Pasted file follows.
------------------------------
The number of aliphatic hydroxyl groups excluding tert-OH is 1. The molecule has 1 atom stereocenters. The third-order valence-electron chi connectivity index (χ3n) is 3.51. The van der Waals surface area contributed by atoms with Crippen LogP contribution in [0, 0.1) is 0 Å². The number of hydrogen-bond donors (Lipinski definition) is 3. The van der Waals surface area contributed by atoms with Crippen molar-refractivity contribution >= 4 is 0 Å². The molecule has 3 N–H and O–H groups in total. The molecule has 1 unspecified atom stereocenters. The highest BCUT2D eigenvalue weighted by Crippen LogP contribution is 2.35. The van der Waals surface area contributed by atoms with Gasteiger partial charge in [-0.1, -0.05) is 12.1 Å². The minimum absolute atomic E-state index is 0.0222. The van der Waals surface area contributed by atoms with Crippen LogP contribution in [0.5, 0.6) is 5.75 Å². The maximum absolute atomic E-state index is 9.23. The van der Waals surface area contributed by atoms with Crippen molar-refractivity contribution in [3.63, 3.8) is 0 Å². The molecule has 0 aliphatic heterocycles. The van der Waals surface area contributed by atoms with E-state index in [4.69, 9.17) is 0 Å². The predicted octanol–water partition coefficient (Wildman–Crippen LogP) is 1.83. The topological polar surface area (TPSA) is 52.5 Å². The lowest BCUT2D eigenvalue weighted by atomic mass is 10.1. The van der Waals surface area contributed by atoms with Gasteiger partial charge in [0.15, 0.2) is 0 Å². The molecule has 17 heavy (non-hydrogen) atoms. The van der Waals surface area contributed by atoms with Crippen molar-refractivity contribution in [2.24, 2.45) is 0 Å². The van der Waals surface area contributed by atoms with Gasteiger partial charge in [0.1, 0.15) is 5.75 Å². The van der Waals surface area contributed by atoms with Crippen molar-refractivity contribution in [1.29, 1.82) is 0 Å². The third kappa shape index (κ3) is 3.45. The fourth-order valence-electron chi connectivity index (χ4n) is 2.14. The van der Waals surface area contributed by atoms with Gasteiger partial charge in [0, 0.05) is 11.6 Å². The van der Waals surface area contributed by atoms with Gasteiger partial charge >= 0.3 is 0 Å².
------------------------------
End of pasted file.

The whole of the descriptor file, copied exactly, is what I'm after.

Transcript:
The number of aliphatic hydroxyl groups excluding tert-OH is 1. The molecule has 1 atom stereocenters. The third-order valence-electron chi connectivity index (χ3n) is 3.51. The van der Waals surface area contributed by atoms with Crippen LogP contribution in [0, 0.1) is 0 Å². The number of hydrogen-bond donors (Lipinski definition) is 3. The van der Waals surface area contributed by atoms with Crippen molar-refractivity contribution >= 4 is 0 Å². The molecule has 3 N–H and O–H groups in total. The molecule has 1 unspecified atom stereocenters. The highest BCUT2D eigenvalue weighted by Crippen LogP contribution is 2.35. The van der Waals surface area contributed by atoms with Gasteiger partial charge in [-0.1, -0.05) is 12.1 Å². The minimum absolute atomic E-state index is 0.0222. The van der Waals surface area contributed by atoms with Crippen LogP contribution in [0.5, 0.6) is 5.75 Å². The maximum absolute atomic E-state index is 9.23. The van der Waals surface area contributed by atoms with Crippen molar-refractivity contribution in [3.63, 3.8) is 0 Å². The molecule has 0 aliphatic heterocycles. The van der Waals surface area contributed by atoms with E-state index in [4.69, 9.17) is 0 Å². The predicted octanol–water partition coefficient (Wildman–Crippen LogP) is 1.83. The topological polar surface area (TPSA) is 52.5 Å². The lowest BCUT2D eigenvalue weighted by atomic mass is 10.1. The van der Waals surface area contributed by atoms with Gasteiger partial charge in [0.15, 0.2) is 0 Å². The molecule has 17 heavy (non-hydrogen) atoms. The van der Waals surface area contributed by atoms with Crippen molar-refractivity contribution in [2.24, 2.45) is 0 Å². The van der Waals surface area contributed by atoms with Gasteiger partial charge in [0.1, 0.15) is 5.75 Å². The van der Waals surface area contributed by atoms with Crippen molar-refractivity contribution in [1.29, 1.82) is 0 Å². The third kappa shape index (κ3) is 3.45. The fourth-order valence-electron chi connectivity index (χ4n) is 2.14. The van der Waals surface area contributed by atoms with Gasteiger partial charge in [0, 0.05) is 11.6 Å². The van der Waals surface area contributed by atoms with Gasteiger partial charge >= 0.3 is 0 Å².